So what happens when a handful of super rich donors spend lavishly on elections? For one thing, their money often determines who wins an election. In 2012, 84 percent of House candidates who outspent their opponents in the general election won. 

But perhaps the bigger problem is what it does to the public’s trust in their democracy, and the faith we all place in our elected officials. Americans’ confidence in government is near an all-time low, in large part because many Americans believe that government responds to the wishes of the wealthiest donors — and not to the interests or needs of regular Americans. 

Taking Back Our Democracy

It’s time to reclaim our elections. That's why U.S. PIRG has launched our Democracy For The People campaign.

Our campaign seeks to overturn the Citizens United decision. We want to pass an amendment to our Constitution declaring that corporations are not people, money is not speech, and our elections are not for sale. To do so, we’re going state-by-state, city-by-city to build the support its going to take to win. We’ve already helped get 16 states and nearly 600 cities, counties and towns to formally tell Congress that the Constitution must be amended. Getting this across the finish line won’t be easy, but it’s what’s necessary to reclaim our democracy.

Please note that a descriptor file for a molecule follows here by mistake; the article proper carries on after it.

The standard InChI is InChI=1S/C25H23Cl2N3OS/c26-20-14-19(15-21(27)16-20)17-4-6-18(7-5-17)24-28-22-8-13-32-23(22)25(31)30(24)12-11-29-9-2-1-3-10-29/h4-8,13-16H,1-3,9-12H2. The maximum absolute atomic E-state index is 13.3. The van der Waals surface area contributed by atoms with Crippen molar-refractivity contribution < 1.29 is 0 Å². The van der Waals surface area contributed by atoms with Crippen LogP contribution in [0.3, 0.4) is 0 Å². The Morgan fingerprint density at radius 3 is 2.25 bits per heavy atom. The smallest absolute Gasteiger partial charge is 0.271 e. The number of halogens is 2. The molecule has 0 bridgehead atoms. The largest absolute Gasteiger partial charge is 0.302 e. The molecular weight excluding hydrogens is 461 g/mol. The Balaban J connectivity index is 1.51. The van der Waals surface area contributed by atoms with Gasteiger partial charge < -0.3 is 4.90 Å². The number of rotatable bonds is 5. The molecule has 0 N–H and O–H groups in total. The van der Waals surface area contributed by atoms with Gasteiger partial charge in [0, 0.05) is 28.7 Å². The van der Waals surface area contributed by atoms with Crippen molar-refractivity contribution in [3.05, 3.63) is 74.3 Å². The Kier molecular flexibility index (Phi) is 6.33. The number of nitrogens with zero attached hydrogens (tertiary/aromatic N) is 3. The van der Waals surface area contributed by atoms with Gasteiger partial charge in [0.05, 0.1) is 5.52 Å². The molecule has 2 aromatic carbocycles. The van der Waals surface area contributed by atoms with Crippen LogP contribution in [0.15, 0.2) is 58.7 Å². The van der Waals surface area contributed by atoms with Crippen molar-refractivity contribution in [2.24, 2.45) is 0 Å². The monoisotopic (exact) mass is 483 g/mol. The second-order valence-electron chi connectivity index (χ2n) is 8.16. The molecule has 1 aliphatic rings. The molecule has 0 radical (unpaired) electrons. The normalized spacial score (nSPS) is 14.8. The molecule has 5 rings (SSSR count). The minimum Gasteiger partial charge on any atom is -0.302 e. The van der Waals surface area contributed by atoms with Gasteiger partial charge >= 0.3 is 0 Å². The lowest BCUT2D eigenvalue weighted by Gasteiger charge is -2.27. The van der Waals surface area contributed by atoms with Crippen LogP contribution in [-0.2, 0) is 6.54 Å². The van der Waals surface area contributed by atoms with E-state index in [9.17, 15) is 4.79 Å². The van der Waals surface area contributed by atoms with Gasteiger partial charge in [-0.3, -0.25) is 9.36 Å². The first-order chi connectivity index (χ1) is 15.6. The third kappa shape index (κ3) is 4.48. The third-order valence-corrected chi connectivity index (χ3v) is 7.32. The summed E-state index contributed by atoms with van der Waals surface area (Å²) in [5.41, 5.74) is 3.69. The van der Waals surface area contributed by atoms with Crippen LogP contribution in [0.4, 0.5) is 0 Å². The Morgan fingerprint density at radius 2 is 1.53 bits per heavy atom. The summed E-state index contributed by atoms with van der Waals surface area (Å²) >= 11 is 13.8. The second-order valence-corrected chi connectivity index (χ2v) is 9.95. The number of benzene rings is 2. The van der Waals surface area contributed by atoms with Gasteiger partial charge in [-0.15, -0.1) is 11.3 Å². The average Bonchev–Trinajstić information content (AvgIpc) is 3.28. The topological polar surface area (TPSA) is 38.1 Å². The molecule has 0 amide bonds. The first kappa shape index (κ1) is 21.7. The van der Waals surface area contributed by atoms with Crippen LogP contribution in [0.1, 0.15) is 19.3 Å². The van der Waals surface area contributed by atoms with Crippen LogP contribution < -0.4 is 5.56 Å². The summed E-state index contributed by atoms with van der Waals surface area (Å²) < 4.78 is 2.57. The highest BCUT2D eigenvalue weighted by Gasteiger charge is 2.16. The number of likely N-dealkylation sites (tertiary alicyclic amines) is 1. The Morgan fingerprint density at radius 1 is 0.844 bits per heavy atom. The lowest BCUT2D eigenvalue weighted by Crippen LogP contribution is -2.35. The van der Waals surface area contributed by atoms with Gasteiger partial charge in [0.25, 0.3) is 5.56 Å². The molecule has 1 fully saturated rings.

In the meantime, we're working to amplify the voices of ordinary people in our elections. So we're also working to create systems of incentives and matching funds for small contributions — systems that are already in place in some cities and counties.  

Amplifying The Voices Of Small Donors

We’re building support for the Government By the People Act, a bill in Congress which will help bring more small donors into our elections, and increase their impact. Here’s how:

  • Government By the People Act encourages more people to participate by giving small donors a $25 credit on their taxes.
  • The Act increases the impact of small donations by creating a fund that will match those donations at least 6-to-1 if a candidate agrees to forego large contributions.